It was super beautiful, nonetheless, but photographers flock here for keyhole arch during the winter months to see the sunset, because it will go right through that keyhole and then just aluminate through. So I’ve seen the pictures super beautiful if you’re a photographer and you’re looking for a good scenic spot, that is definitely one. And then also we just kind of spent time walking along the beach and I was looking down at the sand and I was like, there’s purple sand. Like where did this purple sand come from? And why is it purple? And it’s actually because there are manganese, Garnett deposits running down the Hills and because of those deposits and the rain, it washes that color onto the sand and the shore.
2 (22m 38s):
Okay. Are we talking lavender deep?
1 (22m 40s):
Purple? I would say like a medium purple almost
2 (22m 43s):
Medium purple like Barney. No,
1 (22m 48s):
No, I wouldn’t say Barney colors, but enough. So you get a hue, but it’s not like super bright.
3 (22m 55s):
So you definitely do have to stop here at Pfeiffer beach. I mean, I know what’s unfortunate paint for parking. I hate to do it. No doubt, but this is a really, really cool spot. And one of the very few spots along the stretch of Big Sur where you will actually have Sandy beaches
2 (23m 10s):
Question, if you were to be living on the edge and not to pay for parking, is that even possible? And what are your chances of getting ticketed?
3 (23m 18s):
I don’t think it’s very possible at all Kim, because one, it is a narrow road down there. And because of the fact that it’s a narrow road, you can’t really park on it. Otherwise you’re blocking the traffic and you probably will be towed. Secondly, the stretch of the main highway, one offshoot that you have to go to get to that windy road is so far and you’re at the top of the hill. And then now you’re at the bottom line. You can’t even walk.
2 (23m 41s):
So for the paid area though, do you have to like pay to get into it or you pay after you park,
3 (23m 46s):
You paid a park is like you pay and then you park it,
2 (23m 49s):
Then you get an, okay, not saying I’m going to do it. Just want to give the listeners the info.
1 (23m 54s):
I mean, the only other way is if you literally found the private property, that’s on that stretch and rented like an Airbnb there and then parked your car on that private property.
2 (24m 4s):
That would be nice for someone that likes little slower travel is seeing a few days.
1 (24m 7s):
Yeah. Cause we did see people do live on that road. It’s a very narrow road. So if any of those are up on Airbnb, I mean, there’s definitely not hotels. You could stay there and then walk down and see,
2 (24m 20s):
I know there is camping along this stretch as well. So what are the chances of camping somewhere and hiking to these spots?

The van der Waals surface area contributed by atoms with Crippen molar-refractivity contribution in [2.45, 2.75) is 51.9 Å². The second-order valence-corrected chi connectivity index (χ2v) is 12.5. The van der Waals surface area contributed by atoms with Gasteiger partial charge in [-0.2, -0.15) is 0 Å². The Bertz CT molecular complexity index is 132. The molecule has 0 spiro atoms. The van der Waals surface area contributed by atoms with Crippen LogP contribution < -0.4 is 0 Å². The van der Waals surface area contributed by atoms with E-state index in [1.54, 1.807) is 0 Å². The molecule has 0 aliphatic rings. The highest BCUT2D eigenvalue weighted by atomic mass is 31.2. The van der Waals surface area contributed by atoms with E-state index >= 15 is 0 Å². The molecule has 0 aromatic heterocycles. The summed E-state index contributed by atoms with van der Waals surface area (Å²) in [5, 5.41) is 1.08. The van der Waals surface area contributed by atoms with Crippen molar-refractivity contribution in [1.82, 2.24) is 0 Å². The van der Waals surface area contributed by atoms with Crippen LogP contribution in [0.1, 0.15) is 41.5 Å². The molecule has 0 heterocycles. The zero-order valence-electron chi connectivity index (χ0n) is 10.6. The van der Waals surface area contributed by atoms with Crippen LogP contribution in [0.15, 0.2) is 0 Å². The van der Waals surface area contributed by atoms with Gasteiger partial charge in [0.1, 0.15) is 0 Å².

1 (24m 27s):
You know, I, I did have a friend recently that was doing some camping in the area, but it seemed to be more in Lynn, like in the red road groves, not so coastal. So I feel like it might be a bit tough
2 (24m 40s):
Unless you’re like an avid backpacker real crazy out there.
3 (24m 43s):
You get real wild out there if you want it to, I guess, but for the everyday person, probably not,
1 (24m 48s):
She did stay in the redwoods. I don’t know if there’s any coastal campgrounds cause that’d be really cool. And then you might be able to hike to these sub areas.
3 (24m 54s):
And last thing, before we move on from Pfeiffer beach, I think this is a really cool spot. And this is what we did to take out that portable cooler that we were talking about and actually have lunch out here on the beach, Brittany and I did it. We saw tons of families and people visiting that were doing the same exact thing. So this is a good spot.
2 (25m 11s):
Can you take me through the spread,
3 (25m 13s):
Take you through the spread Kim? Oh man. We always love to take through the spread. It’s been so long. I really don’t remember, but I know we actually had some apples and peanut butter. I think we had some Southwest snack mix still available to us. And what else did we have? Brittany? I think we had like a sandwich or something that we picked up before. I don’t really recall. Kim. You threw me with that one.
2 (25m 36s):
I’m just going to throw this out there as a tick talker. Oh. And by the way, we now have a TikTok at Travel Squad Podcast hit us up. We are moving and grooving. We have choreographed dances,
3 (25m 47s):
Five of us on the talk.
2 (25m 48s):
Jamal’s really excited about them,
3 (25m 51s):
2 (25m 52s):
There is a grinder sandwich that’s really trending on TikTok right now that I think would make the perfect sandwich to pack for something like this.
1 (26m 0s):
Hmm. I can’t wait to see what it is. I’m going to have to follow that trend and look that up,
2 (26m 4s):
Hit us up on our TikTok and we will make it and we’ll take it on a hike with us.
1 (26m 8s):
So from a Pfeiffer beach, we then went up the road just about 15 minutes to Pfeiffer falls. And this is actually located in Pfeiffer, Big Sur state park. And so this is different than Pfeiffer beach area. So you also have to pay for parking here.
2 (26m 24s):
And this is where they’re really fucking heart to parking fees within 10 minutes of each other.
3 (26m 29s):
Yeah. Well, I mean again at Fiverr beach, it’s private land. So the people who own the land are charging for you to even come onto their beach. I guess at then at that point and Pfeiffer falls, there’s a trail out here, but this is part of the state parks. So because it’s the park, your $10 is your entrance fee into the park.